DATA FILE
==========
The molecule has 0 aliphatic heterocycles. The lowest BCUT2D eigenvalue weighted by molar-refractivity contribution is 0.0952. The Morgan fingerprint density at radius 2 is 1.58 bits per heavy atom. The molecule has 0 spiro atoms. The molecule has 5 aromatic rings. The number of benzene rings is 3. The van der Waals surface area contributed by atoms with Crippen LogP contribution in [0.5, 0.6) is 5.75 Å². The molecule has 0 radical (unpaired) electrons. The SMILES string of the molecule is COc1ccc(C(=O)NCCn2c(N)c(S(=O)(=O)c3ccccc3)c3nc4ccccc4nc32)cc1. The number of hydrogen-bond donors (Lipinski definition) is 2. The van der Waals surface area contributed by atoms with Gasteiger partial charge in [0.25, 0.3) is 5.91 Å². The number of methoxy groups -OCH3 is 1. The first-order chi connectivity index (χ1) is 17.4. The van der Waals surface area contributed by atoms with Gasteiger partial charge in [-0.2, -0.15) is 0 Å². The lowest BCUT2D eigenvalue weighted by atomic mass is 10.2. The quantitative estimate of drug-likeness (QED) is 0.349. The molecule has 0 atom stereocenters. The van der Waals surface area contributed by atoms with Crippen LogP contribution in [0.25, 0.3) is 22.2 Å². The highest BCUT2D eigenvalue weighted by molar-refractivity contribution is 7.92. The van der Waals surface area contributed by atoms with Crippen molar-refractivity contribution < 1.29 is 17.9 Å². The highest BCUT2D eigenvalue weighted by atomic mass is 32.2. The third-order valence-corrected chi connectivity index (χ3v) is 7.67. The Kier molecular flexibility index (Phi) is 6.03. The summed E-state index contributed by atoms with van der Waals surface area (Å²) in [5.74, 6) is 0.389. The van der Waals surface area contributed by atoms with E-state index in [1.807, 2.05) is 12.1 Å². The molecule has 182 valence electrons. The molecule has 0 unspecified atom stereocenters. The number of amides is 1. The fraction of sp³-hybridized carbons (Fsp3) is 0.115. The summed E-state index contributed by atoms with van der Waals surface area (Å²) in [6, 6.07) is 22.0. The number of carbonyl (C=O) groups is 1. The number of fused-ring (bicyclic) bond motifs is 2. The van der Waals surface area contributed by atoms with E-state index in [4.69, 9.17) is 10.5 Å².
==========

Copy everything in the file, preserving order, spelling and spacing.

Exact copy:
The molecule has 0 aliphatic heterocycles. The lowest BCUT2D eigenvalue weighted by molar-refractivity contribution is 0.0952. The Morgan fingerprint density at radius 2 is 1.58 bits per heavy atom. The molecule has 0 spiro atoms. The molecule has 5 aromatic rings. The number of benzene rings is 3. The van der Waals surface area contributed by atoms with Crippen LogP contribution in [0.5, 0.6) is 5.75 Å². The molecule has 0 radical (unpaired) electrons. The SMILES string of the molecule is COc1ccc(C(=O)NCCn2c(N)c(S(=O)(=O)c3ccccc3)c3nc4ccccc4nc32)cc1. The number of hydrogen-bond donors (Lipinski definition) is 2. The van der Waals surface area contributed by atoms with Gasteiger partial charge in [0.25, 0.3) is 5.91 Å². The number of methoxy groups -OCH3 is 1. The first-order chi connectivity index (χ1) is 17.4. The van der Waals surface area contributed by atoms with Gasteiger partial charge in [-0.2, -0.15) is 0 Å². The lowest BCUT2D eigenvalue weighted by atomic mass is 10.2. The quantitative estimate of drug-likeness (QED) is 0.349. The molecule has 0 atom stereocenters. The van der Waals surface area contributed by atoms with Crippen LogP contribution in [0.25, 0.3) is 22.2 Å². The highest BCUT2D eigenvalue weighted by molar-refractivity contribution is 7.92. The van der Waals surface area contributed by atoms with Crippen molar-refractivity contribution < 1.29 is 17.9 Å². The highest BCUT2D eigenvalue weighted by atomic mass is 32.2. The third-order valence-corrected chi connectivity index (χ3v) is 7.67. The Kier molecular flexibility index (Phi) is 6.03. The summed E-state index contributed by atoms with van der Waals surface area (Å²) in [5.74, 6) is 0.389. The van der Waals surface area contributed by atoms with E-state index in [1.807, 2.05) is 12.1 Å². The molecule has 182 valence electrons. The molecule has 0 unspecified atom stereocenters. The number of amides is 1. The fraction of sp³-hybridized carbons (Fsp3) is 0.115. The summed E-state index contributed by atoms with van der Waals surface area (Å²) in [6, 6.07) is 22.0. The number of carbonyl (C=O) groups is 1. The number of fused-ring (bicyclic) bond motifs is 2. The van der Waals surface area contributed by atoms with E-state index in [4.69, 9.17) is 10.5 Å².